feedingbrett’s review published on Letterboxd:
Bong Joon-Ho once again returns to the outrage of society as he tells the story of an opportune lower-class family interweaving themselves within the domesticated space of a wealthier counterpart, contrasting their socioeconomic parallels in this darkly comedic tale.
What initially feels like moments of humorous deviousness from this lower-class family, eventually morphs itself into territories of rage, confrontation, and social injustice. It isn’t afraid to reveal the darkness that potentially lurks within the human spirit, a quality often found in Bong’s work, and how fragile that barrier ultimately is.
This atmosphere of darkness and societal distinction are highlighted through the various settings that its story navigates, treading in spaces like basements, gutters, and tunnels. The camerawork is showcased to be precise in its execution as it vigilantly tracks its characters through various settings and spaces, allowing his lavishly built set to flourish in the camera’s kinetic dance across hallways and vast rooms.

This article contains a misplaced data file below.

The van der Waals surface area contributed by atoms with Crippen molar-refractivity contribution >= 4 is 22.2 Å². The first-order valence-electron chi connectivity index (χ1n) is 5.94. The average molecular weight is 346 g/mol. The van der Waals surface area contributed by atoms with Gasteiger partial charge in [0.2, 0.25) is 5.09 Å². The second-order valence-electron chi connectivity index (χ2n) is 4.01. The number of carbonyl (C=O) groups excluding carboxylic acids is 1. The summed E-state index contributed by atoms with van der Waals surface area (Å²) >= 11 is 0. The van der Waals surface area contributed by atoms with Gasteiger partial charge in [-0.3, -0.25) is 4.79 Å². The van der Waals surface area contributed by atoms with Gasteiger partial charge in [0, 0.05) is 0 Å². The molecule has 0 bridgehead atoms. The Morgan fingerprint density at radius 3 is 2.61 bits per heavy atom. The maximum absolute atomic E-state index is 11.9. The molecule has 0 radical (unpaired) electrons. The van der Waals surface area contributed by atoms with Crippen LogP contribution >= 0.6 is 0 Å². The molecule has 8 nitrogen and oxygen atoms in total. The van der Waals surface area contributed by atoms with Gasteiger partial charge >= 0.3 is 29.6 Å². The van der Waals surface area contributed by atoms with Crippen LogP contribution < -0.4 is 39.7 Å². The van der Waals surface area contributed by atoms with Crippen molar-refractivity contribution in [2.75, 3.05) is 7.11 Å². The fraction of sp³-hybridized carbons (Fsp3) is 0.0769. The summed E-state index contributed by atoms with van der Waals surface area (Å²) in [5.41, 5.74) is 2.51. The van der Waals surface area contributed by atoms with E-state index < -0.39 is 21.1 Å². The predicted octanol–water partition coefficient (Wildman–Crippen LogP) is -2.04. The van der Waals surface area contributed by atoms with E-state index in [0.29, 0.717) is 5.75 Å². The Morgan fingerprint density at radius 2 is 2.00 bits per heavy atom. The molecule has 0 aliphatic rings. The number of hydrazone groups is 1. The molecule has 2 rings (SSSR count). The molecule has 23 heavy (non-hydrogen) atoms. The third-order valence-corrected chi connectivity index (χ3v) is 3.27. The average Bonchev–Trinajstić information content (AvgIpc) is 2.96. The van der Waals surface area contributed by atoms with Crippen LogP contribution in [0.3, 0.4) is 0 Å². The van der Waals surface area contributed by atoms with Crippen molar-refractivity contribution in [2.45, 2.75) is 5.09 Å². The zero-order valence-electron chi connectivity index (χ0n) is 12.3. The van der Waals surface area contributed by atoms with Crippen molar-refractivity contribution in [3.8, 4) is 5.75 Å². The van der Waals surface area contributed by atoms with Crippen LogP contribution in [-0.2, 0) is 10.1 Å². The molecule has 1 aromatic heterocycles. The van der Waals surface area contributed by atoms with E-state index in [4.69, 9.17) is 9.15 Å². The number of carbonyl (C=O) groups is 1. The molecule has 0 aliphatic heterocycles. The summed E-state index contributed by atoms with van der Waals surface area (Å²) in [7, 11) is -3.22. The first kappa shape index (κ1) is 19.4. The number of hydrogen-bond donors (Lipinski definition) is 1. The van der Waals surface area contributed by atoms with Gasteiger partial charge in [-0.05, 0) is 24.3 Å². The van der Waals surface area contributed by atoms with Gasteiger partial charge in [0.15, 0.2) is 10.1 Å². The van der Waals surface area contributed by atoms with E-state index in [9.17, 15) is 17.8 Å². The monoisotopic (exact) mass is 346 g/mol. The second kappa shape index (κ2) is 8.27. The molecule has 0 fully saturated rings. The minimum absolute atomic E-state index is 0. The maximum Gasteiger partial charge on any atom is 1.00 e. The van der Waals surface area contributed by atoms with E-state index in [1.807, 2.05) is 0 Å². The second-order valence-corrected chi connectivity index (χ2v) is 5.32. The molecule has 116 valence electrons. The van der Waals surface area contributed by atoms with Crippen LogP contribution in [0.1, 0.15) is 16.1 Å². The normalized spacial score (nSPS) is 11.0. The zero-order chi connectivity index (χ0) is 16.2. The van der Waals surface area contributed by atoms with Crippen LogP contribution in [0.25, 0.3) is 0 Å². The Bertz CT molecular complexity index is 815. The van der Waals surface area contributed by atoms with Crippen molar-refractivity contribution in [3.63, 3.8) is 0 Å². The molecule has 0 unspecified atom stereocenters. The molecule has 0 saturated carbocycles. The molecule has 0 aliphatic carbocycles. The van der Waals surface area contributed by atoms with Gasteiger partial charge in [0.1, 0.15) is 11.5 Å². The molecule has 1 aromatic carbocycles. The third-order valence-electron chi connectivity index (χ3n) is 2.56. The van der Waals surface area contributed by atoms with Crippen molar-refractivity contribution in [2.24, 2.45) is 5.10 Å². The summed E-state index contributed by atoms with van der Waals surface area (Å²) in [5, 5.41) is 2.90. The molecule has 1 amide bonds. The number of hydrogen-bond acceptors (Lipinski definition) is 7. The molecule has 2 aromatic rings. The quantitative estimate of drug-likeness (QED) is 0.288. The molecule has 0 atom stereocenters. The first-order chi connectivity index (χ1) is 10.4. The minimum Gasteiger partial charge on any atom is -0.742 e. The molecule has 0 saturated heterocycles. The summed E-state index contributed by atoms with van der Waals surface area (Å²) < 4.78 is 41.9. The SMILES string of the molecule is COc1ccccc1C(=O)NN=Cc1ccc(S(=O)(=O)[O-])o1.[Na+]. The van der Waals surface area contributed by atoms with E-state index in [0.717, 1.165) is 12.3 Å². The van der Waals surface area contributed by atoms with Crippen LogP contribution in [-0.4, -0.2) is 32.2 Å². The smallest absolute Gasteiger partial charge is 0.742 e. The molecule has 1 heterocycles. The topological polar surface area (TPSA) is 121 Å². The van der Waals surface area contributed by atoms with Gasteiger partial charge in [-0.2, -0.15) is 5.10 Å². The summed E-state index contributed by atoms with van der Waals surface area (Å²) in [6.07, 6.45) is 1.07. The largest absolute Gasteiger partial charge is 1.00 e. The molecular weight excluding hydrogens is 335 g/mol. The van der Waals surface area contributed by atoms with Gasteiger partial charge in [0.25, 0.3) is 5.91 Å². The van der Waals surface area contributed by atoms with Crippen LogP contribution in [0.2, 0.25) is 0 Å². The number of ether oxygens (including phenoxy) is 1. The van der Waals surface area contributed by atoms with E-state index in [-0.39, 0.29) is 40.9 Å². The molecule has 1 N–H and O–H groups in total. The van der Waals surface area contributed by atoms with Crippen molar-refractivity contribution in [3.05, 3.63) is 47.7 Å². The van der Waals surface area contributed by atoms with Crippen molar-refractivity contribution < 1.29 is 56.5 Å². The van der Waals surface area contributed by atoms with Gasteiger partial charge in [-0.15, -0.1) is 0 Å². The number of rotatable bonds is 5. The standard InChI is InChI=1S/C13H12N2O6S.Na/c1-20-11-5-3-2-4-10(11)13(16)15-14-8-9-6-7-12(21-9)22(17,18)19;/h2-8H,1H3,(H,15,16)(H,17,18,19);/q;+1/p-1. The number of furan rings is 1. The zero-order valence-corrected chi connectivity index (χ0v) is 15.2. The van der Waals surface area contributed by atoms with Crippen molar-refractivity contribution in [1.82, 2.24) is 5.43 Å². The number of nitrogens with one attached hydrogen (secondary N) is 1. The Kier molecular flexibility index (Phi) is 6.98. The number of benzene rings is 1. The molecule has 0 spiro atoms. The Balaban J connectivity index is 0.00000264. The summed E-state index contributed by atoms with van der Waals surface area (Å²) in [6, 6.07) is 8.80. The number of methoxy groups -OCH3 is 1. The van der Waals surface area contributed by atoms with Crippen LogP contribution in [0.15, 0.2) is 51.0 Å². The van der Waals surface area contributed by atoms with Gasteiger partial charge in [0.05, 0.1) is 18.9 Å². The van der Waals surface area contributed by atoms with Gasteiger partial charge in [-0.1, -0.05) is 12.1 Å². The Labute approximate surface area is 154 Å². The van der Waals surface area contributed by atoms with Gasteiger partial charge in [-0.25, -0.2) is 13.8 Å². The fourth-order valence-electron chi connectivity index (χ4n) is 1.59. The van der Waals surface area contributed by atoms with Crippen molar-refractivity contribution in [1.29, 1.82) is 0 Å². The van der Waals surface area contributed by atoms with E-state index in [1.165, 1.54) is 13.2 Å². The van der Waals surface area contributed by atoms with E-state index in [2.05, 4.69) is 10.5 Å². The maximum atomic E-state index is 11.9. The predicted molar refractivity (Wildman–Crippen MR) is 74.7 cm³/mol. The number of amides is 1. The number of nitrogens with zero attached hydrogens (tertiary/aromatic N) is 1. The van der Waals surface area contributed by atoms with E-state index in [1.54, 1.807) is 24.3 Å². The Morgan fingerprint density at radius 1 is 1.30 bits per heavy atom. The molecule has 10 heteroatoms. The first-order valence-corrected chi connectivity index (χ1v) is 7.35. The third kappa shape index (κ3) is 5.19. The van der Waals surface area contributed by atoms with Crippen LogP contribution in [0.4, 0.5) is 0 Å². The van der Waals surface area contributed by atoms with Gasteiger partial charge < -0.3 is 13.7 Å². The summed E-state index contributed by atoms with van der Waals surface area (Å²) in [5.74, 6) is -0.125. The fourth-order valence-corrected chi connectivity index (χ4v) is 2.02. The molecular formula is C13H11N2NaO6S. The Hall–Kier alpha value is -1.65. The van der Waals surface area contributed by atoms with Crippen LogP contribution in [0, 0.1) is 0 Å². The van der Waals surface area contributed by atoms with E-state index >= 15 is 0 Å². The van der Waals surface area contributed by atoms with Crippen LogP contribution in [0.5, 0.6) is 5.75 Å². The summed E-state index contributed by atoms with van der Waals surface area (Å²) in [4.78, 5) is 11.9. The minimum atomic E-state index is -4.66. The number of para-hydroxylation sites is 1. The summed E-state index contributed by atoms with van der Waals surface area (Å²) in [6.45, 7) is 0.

Artificiality and illegitimacy are also placed under question, with our protagonists lie and cheat their way into success while ensuring a grey area is relatively maintained that validates our desire to see them thrive with their wilful spirit. This makes Parasite quite a complex and contemplative tale despite the emphasis on the distasteful attributes of the human condition. Bong puts all of these resonating themes in a narrative casing that stimulates our thoughts but also intends and manages to entertain his audience.
Parasite finds itself coming to a conclusion that is bittersweet, a profound effect that left me in a complete surprise despite already knowing Bong’s tendency to lean towards such directions. As I sat through it, elements of Akira Kurosawa’s High and Low began to reveal themselves in the social commentary it shares towards Korea, however, never for a moment did it feel like I was watching something being directly replicated from another auteur. What we are served here is pure-bred Bong, a cinematic vision so distinct that one could probably feel it being so within the first couple of minutes.